cover image The Diary of a Shirtwaist Striker

The Diary of a Shirtwaist Striker

Thomson Malkiel, Theresa S. Malkiel. Cornell University Press, $18.95 (212pp) ISBN 978-0-87546-168-7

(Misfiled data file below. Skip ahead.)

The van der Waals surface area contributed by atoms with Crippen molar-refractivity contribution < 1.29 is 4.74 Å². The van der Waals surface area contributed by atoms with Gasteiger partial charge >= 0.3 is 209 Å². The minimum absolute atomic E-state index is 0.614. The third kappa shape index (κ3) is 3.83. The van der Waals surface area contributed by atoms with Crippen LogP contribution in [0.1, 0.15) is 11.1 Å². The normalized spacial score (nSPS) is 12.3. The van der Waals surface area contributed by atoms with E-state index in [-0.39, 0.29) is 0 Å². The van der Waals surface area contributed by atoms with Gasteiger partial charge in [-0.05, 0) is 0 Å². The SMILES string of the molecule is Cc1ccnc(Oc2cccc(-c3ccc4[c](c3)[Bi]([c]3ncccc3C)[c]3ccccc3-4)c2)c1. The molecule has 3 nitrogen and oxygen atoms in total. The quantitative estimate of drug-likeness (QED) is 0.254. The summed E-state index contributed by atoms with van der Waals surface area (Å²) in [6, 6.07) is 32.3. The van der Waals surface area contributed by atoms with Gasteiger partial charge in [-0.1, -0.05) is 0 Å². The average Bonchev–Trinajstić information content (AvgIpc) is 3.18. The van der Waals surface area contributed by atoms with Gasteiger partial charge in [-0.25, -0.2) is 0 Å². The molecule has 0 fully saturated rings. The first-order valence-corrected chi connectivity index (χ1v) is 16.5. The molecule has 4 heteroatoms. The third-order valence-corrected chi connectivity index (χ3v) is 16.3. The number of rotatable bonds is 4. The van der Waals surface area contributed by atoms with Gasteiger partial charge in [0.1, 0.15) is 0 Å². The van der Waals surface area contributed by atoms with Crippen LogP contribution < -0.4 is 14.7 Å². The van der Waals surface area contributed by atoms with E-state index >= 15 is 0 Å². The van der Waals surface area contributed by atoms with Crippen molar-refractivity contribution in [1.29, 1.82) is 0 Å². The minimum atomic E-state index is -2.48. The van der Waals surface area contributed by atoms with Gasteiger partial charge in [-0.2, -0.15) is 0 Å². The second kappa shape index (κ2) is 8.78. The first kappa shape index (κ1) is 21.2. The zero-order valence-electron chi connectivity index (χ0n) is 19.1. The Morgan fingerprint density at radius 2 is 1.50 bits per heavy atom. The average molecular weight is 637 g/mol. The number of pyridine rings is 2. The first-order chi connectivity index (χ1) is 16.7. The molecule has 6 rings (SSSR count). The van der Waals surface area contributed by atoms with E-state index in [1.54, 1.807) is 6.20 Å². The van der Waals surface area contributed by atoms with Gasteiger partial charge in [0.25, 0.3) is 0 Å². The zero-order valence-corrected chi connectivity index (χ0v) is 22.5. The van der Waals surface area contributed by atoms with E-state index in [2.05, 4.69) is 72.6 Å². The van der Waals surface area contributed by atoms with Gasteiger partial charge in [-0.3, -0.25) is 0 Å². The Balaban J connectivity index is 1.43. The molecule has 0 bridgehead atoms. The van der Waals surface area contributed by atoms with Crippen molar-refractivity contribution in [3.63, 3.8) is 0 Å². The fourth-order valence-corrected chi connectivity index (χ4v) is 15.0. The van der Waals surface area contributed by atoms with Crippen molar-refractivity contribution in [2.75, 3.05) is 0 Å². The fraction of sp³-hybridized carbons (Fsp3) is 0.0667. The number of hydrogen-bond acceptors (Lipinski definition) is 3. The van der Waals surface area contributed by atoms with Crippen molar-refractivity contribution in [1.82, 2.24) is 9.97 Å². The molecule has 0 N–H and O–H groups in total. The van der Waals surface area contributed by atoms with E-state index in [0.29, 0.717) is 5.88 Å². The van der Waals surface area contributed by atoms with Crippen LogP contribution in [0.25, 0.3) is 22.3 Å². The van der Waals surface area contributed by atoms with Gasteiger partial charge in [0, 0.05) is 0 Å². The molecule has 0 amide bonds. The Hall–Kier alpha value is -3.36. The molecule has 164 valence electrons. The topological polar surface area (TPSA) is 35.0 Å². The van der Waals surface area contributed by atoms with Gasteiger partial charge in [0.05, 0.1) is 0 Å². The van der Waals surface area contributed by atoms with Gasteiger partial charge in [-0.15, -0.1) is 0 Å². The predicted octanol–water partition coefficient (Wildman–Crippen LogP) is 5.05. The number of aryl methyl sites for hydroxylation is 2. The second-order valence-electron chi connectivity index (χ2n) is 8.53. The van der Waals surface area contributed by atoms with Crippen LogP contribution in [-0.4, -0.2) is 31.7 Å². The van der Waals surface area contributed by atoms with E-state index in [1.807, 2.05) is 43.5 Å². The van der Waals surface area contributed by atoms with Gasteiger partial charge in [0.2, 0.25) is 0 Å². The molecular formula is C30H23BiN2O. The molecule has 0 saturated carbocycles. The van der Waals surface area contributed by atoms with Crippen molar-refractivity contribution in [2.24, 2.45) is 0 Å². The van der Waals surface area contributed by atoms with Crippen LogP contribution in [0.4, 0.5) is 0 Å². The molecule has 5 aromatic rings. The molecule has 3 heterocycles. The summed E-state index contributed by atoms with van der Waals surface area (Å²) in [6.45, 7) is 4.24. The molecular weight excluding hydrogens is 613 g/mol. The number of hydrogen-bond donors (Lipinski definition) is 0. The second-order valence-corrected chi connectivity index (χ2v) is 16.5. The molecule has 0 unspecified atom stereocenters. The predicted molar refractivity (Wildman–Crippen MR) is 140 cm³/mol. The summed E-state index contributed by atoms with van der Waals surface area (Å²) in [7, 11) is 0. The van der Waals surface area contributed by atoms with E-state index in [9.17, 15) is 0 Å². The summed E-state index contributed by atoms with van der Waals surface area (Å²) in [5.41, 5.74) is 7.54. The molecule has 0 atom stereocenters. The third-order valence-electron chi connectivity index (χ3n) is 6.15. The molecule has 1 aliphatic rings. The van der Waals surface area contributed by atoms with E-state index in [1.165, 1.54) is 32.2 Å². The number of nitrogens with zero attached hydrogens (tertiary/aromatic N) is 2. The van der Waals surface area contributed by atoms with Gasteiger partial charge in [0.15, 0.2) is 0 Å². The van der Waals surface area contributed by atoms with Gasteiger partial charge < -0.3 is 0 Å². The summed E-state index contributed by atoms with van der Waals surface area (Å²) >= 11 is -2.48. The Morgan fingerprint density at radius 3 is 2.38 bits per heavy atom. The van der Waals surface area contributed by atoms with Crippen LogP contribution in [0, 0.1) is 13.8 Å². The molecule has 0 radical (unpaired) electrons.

Written by a Jewish labor activist and socialist militant, this reissue of a fictional contemporaneous account of the 1909 13-week garment-workers' strike on New York City's Lower East Side is a valuable addition to women's and American labor history studies. In an informative but dry introductory essay that comprises half this volume, Basch, a professor of Anglo-American civilization and women's history at the University of Paris, demonstrates how ``the women revolted not only as workers but as women and immigrants, in a space that included home, family, and a new city and country.'' Although most of the strikers were Jewish immigrants, Malkiel's diarist is an American-born Christian whose gradual politicization, feminization and identification with her coworkers is chronicled via the propagandistic, overwritten ``journal,'' as is her resentment toward the millionaire suffragists who supported the strike. The wretched plight of immigrant workers is detailed, from the injustices of the factory itself to the hardships of the picket line, police brutality and mass arrest. The strike effected some concessions from factory owners but apparently not enough, as evinced by the infamous 1911 Triangle Shirtwaist factory fire. (Nov.)